The Afghan Whigs: Do to the Beast (Sub Pop) Review | Under the Radar Magazine Under the Radar | Music Blog for the Indie Music Magazine
Wednesday, May 22nd, 2024  

The Afghan Whigs

Do to the Beast

Sub Pop

May 06, 2014 Web Exclusive Bookmark and Share

Like R.E.M. without Berry, Queens of the Stone Age without Oliveri, Pixies without Deal, or The Spice Girls without Ginger, Do to the Beast is good but not exquisite and just not quite right. Because it lacks the presence of original guitarist Rick McCollum, the longer you spend with Do to the Beast the more it resembles how the next Twilight Singers album would have sounded, only repackaged under the more lucrative Afghan Whigs brand. The Twilight Singers (Greg Dulli’s other band) are pretty great but they’re often a little too shiny, a little too polite, a little too bloody professional, competent, and well-produced. Following this trajectory, Do to the Beast even boasts occasional camp keyboard flourishes and in “Algiers” it has a lead single so tame it resembles beach-dwelling black-and-white balladeer Chris Isaak. Opener “Parked Outside” has a kick to it, “It Kills” is about as dark as Dulli can get these days, and the downbeat-Springsteenian “Can Rova” is undeniably lovely, but ultimately Do to the Beast lacks that gritty, seedy bite that defined The Afghan Whigs’ greatest moments.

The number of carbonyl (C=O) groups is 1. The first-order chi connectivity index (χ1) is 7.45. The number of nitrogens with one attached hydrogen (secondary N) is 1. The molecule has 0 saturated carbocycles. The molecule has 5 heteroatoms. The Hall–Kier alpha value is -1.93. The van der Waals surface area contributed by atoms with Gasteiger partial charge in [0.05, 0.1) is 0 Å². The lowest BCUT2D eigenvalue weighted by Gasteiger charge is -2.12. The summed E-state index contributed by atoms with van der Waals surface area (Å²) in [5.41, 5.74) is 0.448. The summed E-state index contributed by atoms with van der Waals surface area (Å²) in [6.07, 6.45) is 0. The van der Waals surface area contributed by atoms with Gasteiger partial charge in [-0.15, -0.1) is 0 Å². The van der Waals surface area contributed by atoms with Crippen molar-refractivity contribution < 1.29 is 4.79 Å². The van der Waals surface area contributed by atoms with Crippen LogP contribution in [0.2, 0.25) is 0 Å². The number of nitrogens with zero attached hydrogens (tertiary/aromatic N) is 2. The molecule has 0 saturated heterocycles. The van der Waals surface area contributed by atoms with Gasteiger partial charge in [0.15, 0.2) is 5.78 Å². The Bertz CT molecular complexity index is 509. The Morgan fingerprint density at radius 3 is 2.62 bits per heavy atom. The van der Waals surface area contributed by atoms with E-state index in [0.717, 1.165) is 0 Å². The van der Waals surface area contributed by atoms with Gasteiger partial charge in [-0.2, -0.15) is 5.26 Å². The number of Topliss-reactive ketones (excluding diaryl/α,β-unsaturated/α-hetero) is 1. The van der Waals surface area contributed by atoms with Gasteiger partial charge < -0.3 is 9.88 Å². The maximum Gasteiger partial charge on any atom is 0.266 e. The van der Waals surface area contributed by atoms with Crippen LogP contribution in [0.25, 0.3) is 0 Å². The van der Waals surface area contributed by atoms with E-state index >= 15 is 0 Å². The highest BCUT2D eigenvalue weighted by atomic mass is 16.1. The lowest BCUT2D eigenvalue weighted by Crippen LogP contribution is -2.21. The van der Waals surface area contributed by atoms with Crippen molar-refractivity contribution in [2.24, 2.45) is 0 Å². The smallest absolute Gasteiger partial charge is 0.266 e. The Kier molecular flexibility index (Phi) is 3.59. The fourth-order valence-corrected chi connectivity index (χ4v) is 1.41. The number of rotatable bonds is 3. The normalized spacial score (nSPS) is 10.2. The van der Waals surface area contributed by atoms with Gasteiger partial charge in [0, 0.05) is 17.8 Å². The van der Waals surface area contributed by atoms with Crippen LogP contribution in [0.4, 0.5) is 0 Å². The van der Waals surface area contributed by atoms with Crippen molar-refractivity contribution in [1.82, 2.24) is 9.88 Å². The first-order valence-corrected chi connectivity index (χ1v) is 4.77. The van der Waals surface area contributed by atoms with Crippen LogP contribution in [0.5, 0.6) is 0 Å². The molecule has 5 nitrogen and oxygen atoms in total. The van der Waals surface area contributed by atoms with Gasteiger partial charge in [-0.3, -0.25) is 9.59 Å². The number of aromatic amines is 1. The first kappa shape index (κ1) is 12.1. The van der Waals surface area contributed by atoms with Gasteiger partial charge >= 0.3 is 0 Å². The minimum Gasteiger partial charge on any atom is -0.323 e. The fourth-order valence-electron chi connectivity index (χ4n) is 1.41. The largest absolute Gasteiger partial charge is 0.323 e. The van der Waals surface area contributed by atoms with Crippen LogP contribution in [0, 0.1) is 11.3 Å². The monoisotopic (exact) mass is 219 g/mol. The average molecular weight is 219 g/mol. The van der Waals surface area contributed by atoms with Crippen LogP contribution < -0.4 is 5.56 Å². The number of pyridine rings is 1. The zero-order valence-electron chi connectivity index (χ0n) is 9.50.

Still, however much polish he’s applying to his music, it’s always a pleasure to hear the existential soulfulness of Dulli’s voice, like a drug-damaged philanderer screaming into the void or at his own shockingly alien-like reflection in the cracked, coke-dusted mirror. If only he still had somebody who could match that level of distressed emotion with their heartrending guitar. (

Author rating: 6/10

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